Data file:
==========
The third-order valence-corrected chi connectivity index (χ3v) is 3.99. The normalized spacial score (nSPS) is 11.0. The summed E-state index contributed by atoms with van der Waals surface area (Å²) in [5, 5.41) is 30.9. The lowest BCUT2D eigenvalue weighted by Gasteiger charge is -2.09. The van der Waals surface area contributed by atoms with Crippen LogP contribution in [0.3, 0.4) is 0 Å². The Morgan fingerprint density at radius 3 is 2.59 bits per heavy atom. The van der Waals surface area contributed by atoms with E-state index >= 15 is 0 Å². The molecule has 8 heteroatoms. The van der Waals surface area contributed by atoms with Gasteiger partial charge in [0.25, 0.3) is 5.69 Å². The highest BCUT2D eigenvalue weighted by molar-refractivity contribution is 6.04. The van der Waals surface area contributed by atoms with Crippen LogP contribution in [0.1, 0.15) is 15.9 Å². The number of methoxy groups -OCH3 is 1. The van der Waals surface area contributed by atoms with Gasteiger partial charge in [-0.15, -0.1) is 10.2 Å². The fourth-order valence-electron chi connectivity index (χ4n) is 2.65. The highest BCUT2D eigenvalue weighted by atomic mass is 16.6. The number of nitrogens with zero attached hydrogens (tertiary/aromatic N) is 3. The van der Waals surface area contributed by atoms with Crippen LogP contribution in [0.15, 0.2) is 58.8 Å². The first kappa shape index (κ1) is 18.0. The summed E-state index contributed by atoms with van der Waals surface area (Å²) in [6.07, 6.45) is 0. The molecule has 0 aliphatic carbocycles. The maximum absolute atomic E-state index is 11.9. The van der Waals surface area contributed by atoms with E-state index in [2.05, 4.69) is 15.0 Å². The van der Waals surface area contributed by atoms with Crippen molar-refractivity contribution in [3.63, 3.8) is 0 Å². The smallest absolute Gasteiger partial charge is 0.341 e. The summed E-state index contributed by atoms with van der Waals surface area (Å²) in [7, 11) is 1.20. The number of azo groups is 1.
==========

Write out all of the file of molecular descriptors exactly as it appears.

The third-order valence-corrected chi connectivity index (χ3v) is 3.99. The normalized spacial score (nSPS) is 11.0. The summed E-state index contributed by atoms with van der Waals surface area (Å²) in [5, 5.41) is 30.9. The lowest BCUT2D eigenvalue weighted by Gasteiger charge is -2.09. The van der Waals surface area contributed by atoms with Crippen LogP contribution in [0.3, 0.4) is 0 Å². The Morgan fingerprint density at radius 3 is 2.59 bits per heavy atom. The van der Waals surface area contributed by atoms with E-state index >= 15 is 0 Å². The molecule has 8 heteroatoms. The van der Waals surface area contributed by atoms with Gasteiger partial charge in [0.25, 0.3) is 5.69 Å². The highest BCUT2D eigenvalue weighted by molar-refractivity contribution is 6.04. The van der Waals surface area contributed by atoms with Crippen LogP contribution in [0.1, 0.15) is 15.9 Å². The number of methoxy groups -OCH3 is 1. The van der Waals surface area contributed by atoms with Gasteiger partial charge in [-0.15, -0.1) is 10.2 Å². The fourth-order valence-electron chi connectivity index (χ4n) is 2.65. The highest BCUT2D eigenvalue weighted by atomic mass is 16.6. The number of nitrogens with zero attached hydrogens (tertiary/aromatic N) is 3. The van der Waals surface area contributed by atoms with Crippen LogP contribution in [0.15, 0.2) is 58.8 Å². The first kappa shape index (κ1) is 18.0. The summed E-state index contributed by atoms with van der Waals surface area (Å²) in [6.07, 6.45) is 0. The molecule has 0 aliphatic carbocycles. The maximum absolute atomic E-state index is 11.9. The van der Waals surface area contributed by atoms with E-state index in [2.05, 4.69) is 15.0 Å². The van der Waals surface area contributed by atoms with Crippen molar-refractivity contribution in [3.63, 3.8) is 0 Å². The smallest absolute Gasteiger partial charge is 0.341 e. The summed E-state index contributed by atoms with van der Waals surface area (Å²) in [7, 11) is 1.20. The number of azo groups is 1.